“But the type of black man we have today has lost his manhood. Reduced to an obliging shell, he looks with awe at the white power structure and accepts what he regards as the inevitable position. Deep inside his anger mounts at the accumulating insult, but he vents it in the wrong direction – on his fellow man in the township, on the property of black people. No longer does he trust leadership… All in all the black man has become a shell, a shadow of man, completely defeated, drowning in his own misery, a slave, an ox bearing the yoke of oppression with sheepish timidity.”
It seems that Biko had his stethoscope of the patient’s chest and correctly diagnosed the ailment. The distrust of that leadership was confirmed in the booing of Zuma by members of his own party the ANC who are unhappy with the corruption, E-Toll, his leadership style. It is no wonder that a petition for Zuma to resign is circulating social networking sites. The anger referred to by Biko above appears to be the main driver of the high levels of violence in the townships and areas of deprivation where high concentrations of black people are found.
Question Time hosted by David Dimbleby and filmed in Cape Town two weeks ago captured the anger of the people in the studio. Lindiwe Zulu who was representing the ANC and Zuma repeatedly illustrated that she was out of touch with the masses. Her language was deceptive, arrogant, and she couldn’t connect with the audience. This is significant as most leaders, not only in South Africa, have become so wealthy, they have lost touch with the reality of the common people they claim to represent. One of the most poignant moments of that Question Time programme was a young man openly declaring to Peter Hain [former Labour MP], the young people would quadruple Mugabe’s programme of land redistribution. You can watch the programme on the link below.
Biko once remarked that, “To expect justice from them at any stage is naive”. It is chilling how Biko’s perceptions more than 36 years ago still resonate not only with the younger generation but elders in the community who accuse the ANC of constantly talking about writing policies but they are just eating the cake alone and the people are not even receiving the crumbs that fall from the table. This is evident in the increasing militancy of the younger black leaders who know that the people are behind them and more importantly, the whole of Africa is behind them and so are other blacks in the Diaspora. Donald Woods a white friend of Steve Biko and former editor of the Daily Dispatch noted in his acclaimed work Biko that, “They [Blacks] also want a significant redistribution of the land and a fair sharing of the wealth of the land”. Those remarks written back in 1978 are still as valid today as they were when he wrote them.
Andile Mngxitama is one of the young, black radical leaders of the EFF who still endorse the teachings of Black Consciousness; his party is demanding genuine transformation and the Economic Freedom Fighters are gaining momentum at rate that is alarming the white community in South Africa and far beyond its borders. The PAC is also clamouring for more change. This partly explains why the Apartheid Regime was so afraid of Steve Biko that they had to eliminate him.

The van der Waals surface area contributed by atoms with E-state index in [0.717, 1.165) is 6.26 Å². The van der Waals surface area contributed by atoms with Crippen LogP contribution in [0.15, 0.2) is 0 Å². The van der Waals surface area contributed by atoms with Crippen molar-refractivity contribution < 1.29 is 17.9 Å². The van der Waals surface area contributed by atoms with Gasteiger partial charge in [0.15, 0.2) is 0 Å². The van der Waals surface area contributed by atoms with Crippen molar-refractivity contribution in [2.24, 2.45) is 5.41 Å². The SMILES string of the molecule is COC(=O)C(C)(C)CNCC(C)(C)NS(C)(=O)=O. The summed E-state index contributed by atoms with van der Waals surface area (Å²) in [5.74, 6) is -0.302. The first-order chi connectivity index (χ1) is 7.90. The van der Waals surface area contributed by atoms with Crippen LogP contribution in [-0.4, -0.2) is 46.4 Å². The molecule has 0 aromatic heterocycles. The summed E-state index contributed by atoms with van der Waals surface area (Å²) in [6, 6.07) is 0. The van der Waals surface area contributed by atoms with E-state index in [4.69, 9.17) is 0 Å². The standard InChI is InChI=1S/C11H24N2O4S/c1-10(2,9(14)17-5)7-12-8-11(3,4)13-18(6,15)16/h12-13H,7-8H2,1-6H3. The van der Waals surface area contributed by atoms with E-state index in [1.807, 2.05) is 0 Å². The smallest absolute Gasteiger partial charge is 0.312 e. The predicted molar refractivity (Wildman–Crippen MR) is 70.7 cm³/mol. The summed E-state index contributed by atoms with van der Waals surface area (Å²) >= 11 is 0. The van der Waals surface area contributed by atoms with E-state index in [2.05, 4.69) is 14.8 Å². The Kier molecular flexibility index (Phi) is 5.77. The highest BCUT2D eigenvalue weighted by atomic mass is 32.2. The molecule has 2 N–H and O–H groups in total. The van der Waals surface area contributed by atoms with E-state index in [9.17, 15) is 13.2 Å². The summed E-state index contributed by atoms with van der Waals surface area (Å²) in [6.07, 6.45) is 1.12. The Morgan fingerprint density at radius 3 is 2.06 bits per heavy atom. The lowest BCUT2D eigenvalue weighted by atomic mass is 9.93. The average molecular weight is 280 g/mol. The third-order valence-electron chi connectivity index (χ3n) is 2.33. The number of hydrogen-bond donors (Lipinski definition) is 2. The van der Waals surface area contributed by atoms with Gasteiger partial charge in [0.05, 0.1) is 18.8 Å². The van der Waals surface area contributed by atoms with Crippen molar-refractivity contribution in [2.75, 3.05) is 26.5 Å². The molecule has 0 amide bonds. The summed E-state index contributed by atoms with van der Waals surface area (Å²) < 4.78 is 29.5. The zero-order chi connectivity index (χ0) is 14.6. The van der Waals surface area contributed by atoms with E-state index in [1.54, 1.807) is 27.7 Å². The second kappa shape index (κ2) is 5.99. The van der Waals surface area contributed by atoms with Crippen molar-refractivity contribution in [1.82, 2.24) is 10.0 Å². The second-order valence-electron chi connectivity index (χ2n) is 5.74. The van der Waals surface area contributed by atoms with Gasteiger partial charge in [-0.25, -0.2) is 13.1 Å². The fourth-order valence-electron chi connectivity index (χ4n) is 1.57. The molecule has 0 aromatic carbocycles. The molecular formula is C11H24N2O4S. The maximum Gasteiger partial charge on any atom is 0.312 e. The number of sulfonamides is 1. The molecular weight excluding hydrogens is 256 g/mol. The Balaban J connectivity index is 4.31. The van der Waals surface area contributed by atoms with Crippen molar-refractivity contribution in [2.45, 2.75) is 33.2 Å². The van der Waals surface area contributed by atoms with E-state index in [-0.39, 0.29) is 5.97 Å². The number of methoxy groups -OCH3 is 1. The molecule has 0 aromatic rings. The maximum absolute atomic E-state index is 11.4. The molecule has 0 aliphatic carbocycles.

Biko was aware that for any form of meaningful change to happen, a political amalgamation of blacks had to work on enlightening the masses to rid them of their inferiority complexes and gain the confidence of the youth to challenge Apartheid in ways that the older generation failed. He made the corridors of power shiver with fear through remarks such as:
“Blacks are going to move out of the townships into white suburbs, destroying and burning there. It’s going to happen, it’s inevitable… a faceless army which destroys overnight will introduce far greater feelings of insecurity (among whites) than an organised military force on the border”. [I Write What I Like]
Not surprisingly, a lot of questions the international press focussed on what would happen after the death of Mandela. This uneasy peace reinforces the fear Biko instilled in the white community and establishment. Most people remain unaware of the political acumen and power that he possessed at such a tender age.
He was attempting to do something that the older generation had never done before. Little is known about his efforts shortly before his murder to unite the ANC and the PAC behind the scenes. The leader of the PAC Robert Sobukwe confirmed to Donald Woods and his wife in 1977 that Biko was a potentially strong unifying factor in the national scene. “Steve could bring us all together where we belong,” Sobukwe said. Oliver Tambo the ANC President-General also confirmed that Biko had been in touch with the ANC leadership in Lusaka, Zambia planning a secret visit to their headquarters for extended talks. Steve Biko wrote in I Write What I Like confirming his intentions:
“I would like to see groups such as the ANC, PAC and Black Consciousness deciding to form one liberation group. It is only, I think, when black people are so dedicated and so united in their cause that we can effect the greatest results.”
His vision and manoeuvres were the last thing the Apartheid Regime wanted to see happening. Biko hoped to use his charisma and influence to bring these giants of the struggle against Apartheid together to fight the common enemy. He was conducting talks with the ANC through Griffiths Mxenge. Harry Nengwekhulu who had skipped the country after he was banned in 1973 was tasked with the missoin to secure a meeting between Steve Biko and Oliver Tambo and the ANC. At the same time, he was also having talks with Sobukwe; they met in King Williams Town on Biko’s way to his mothers funeral in the Transkei. Further talks were facilitated through Malusi Mpumlwana and Mapetla Mohapi. However, fate struck and Mapetla was murdered by the Security Police before the dream became a reality.